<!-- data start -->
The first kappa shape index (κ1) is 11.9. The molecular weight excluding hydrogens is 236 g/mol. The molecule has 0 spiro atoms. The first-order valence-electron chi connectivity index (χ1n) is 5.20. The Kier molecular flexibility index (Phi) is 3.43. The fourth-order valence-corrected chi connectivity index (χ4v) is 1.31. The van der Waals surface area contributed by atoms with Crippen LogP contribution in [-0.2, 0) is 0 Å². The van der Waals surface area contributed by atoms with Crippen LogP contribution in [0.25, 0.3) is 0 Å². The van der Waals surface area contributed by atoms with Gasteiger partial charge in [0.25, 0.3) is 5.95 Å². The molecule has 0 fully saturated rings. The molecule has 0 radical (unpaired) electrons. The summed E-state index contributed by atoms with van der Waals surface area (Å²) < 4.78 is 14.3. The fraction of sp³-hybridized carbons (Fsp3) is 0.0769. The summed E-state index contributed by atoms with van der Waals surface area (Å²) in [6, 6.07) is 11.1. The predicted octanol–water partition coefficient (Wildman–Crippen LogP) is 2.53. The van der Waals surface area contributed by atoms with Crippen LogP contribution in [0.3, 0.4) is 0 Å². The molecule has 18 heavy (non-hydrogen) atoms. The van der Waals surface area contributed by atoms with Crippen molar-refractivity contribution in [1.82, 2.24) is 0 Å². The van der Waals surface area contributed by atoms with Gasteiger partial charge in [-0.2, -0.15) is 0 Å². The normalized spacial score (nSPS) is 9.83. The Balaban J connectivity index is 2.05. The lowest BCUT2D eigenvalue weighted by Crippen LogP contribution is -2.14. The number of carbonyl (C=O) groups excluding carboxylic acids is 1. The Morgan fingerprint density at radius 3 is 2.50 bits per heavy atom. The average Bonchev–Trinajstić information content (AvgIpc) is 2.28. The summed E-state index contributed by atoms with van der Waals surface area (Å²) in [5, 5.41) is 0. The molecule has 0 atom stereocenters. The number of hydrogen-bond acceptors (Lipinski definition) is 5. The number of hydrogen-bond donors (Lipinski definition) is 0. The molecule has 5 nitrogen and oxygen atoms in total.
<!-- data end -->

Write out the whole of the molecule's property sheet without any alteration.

The first kappa shape index (κ1) is 11.9. The molecular weight excluding hydrogens is 236 g/mol. The molecule has 0 spiro atoms. The first-order valence-electron chi connectivity index (χ1n) is 5.20. The Kier molecular flexibility index (Phi) is 3.43. The fourth-order valence-corrected chi connectivity index (χ4v) is 1.31. The van der Waals surface area contributed by atoms with Crippen LogP contribution in [-0.2, 0) is 0 Å². The van der Waals surface area contributed by atoms with Crippen LogP contribution in [0.25, 0.3) is 0 Å². The van der Waals surface area contributed by atoms with Gasteiger partial charge in [0.25, 0.3) is 5.95 Å². The molecule has 0 fully saturated rings. The molecule has 0 radical (unpaired) electrons. The summed E-state index contributed by atoms with van der Waals surface area (Å²) < 4.78 is 14.3. The fraction of sp³-hybridized carbons (Fsp3) is 0.0769. The summed E-state index contributed by atoms with van der Waals surface area (Å²) in [6, 6.07) is 11.1. The predicted octanol–water partition coefficient (Wildman–Crippen LogP) is 2.53. The van der Waals surface area contributed by atoms with Crippen LogP contribution in [0.3, 0.4) is 0 Å². The molecule has 18 heavy (non-hydrogen) atoms. The van der Waals surface area contributed by atoms with Crippen molar-refractivity contribution in [1.82, 2.24) is 0 Å². The van der Waals surface area contributed by atoms with Gasteiger partial charge in [-0.2, -0.15) is 0 Å². The normalized spacial score (nSPS) is 9.83. The Balaban J connectivity index is 2.05. The lowest BCUT2D eigenvalue weighted by Crippen LogP contribution is -2.14. The number of carbonyl (C=O) groups excluding carboxylic acids is 1. The Morgan fingerprint density at radius 3 is 2.50 bits per heavy atom. The average Bonchev–Trinajstić information content (AvgIpc) is 2.28. The summed E-state index contributed by atoms with van der Waals surface area (Å²) in [5, 5.41) is 0. The molecule has 0 atom stereocenters. The number of hydrogen-bond acceptors (Lipinski definition) is 5. The number of hydrogen-bond donors (Lipinski definition) is 0. The molecule has 5 nitrogen and oxygen atoms in total.